John Keel

John Alva Keel (born Alva John Kiehle March 25, 1930) is a Fortean author and professional journalist currently residing in New York City, New York, USA.

John Keel's first published story was in a magician's magazine at the age of 12. He later moved to Greenwich Village and wrote for various magazines. His first published book was Jadoo in 1957 that was serialised in a men's adventure magazine. The book is his account of his travels to India to investigate the alleged activities of fakirs and holy men who perform the Indian rope trick and who survive being buried alive.

John Keel is arguably one of the most widely read and influential ufologists since the early 1970s. Although his own thoughts about UFOs and associated anomalous phenomena have gradually evolved since the mid 1960s, Keel remains one of ufology's most original and controversial researchers. It was Keel's second book, UFOs: Operation Trojan Horse (1970), that alerted the general public that many aspects of contemporary UFO reports, including humanoid encounters, often paralleled certain ancient folklore and religious encounters. Keel also argues that there is a direct relationship between UFOs and psychic phenomena. He says he does not call himself a ufologist and prefers the term Fortean which encompasses a wide range of paranormal subjects.

Influenced by writers such as Charles Fort, Ivan Sanderson, and Aimé Michel, in early 1966, John Keel commenced a full-time investigation of UFOs and paranormal phenomena. Over a four-year period, Keel interviewed thousands of people in over twenty U.S. states. More than 2,000 books were reviewed in the course of this investigation, in addition to thousands of magazines, newsletters, and newspapers. Keel also subscribed to several newspaper-clipping services, which often generated up to 150 clippings for a single day during the 1966 and 1967 UFO "wave". Keel wrote for several magazines including Saga with one 1967 article UFO Agents of Terror referring to the Men in Black.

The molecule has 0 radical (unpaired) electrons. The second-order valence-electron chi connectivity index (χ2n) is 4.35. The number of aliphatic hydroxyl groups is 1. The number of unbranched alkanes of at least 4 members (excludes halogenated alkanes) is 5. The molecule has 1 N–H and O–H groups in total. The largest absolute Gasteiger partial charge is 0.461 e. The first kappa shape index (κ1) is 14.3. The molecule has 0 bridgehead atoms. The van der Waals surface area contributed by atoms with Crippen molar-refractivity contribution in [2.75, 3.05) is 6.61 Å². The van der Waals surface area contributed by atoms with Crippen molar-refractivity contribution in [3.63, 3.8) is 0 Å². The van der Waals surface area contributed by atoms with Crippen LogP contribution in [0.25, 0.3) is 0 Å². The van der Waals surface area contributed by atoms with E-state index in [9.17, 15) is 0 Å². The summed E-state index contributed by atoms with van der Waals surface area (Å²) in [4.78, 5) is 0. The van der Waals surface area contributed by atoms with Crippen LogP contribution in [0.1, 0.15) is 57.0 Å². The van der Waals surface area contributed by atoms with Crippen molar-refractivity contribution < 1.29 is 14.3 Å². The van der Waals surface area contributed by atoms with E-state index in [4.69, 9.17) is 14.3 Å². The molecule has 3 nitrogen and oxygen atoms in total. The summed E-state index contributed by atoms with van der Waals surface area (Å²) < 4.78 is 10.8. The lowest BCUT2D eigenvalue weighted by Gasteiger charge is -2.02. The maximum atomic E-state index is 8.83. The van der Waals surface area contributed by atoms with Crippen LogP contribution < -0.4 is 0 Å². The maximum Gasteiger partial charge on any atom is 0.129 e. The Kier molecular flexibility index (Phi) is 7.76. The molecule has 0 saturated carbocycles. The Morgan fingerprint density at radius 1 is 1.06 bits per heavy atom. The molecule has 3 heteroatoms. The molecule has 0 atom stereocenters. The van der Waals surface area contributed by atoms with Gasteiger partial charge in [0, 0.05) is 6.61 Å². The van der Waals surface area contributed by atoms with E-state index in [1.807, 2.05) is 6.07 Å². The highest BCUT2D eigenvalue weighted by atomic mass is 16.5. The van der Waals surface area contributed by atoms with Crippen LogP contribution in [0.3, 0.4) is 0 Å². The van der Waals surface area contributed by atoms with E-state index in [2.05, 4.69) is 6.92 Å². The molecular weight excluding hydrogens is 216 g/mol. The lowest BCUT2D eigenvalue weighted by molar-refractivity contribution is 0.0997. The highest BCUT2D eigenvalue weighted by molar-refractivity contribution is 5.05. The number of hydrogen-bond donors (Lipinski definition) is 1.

Like contemporary 1960s researchers such as J. Allen Hynek and Jacques Vallée, Keel was initially hopeful that he could somehow validate the prevailing extraterrestrial visitation hypothesis. However, after one year of investigations, Keel realised that the extraterrestrial hypothesis was untenable. Indeed, both Hynek and Vallée eventually arrived at a similar conclusion.

As Keel himself wrote,

"I abandoned the extraterrestrial hypothesis in 1967 when my own field investigations disclosed an astonishing overlap between psychic phenomena and UFOs… The objects and apparitions do not necessarily originate on another planet and may not even exist as permanent constructions of matter. It is more likely that we see what we want to see and interpret such visions according to our contemporary beliefs."

In UFOs: Operation Trojan Horse Keel argues that a non-human or spiritual intelligence source has staged whole events over a long period of time in order to propagate and reinforce certain erroneous belief systems. For example, the fairy faith in Middle Europe, vampire legends, mystery airships in 1897, mystery aeroplanes of the 1930s, mystery helicopters, anomalous creature sightings, poltergeist phenomena, balls of light, and UFOs. Keel conjectures that ultimately all of these anomalies are a cover for the real phenomenon.

In Our Haunted Planet, Keel coins the term "Ultraterrestrials" to describe the UFO occupants. He discusses the seldom-considered possibility that the alien "visitors" to Earth are not visitors at all, but an advanced Earth civilization, which may or may not be human.

Keel takes no position on the ultimate purpose of the phenomenon other than that the UFO intelligence seems to have a long-standing interest in interacting with the human race.

In 1976, Keel published The Mothman Prophecies, an account of his 1966-1967 investigation of sightings of the Mothman, a strange winged creature reported in and around Point Pleasant, West Virginia.

The book was loosely adapted into a 2002 movie, starring Richard Gere and Alan Bates, who played two parts of Keel's personality. Bates's character was "Leek," which was "Keel" spelled backwards, and Gere's character was a newspaperman, "John Klein," also a play on Keel's name.

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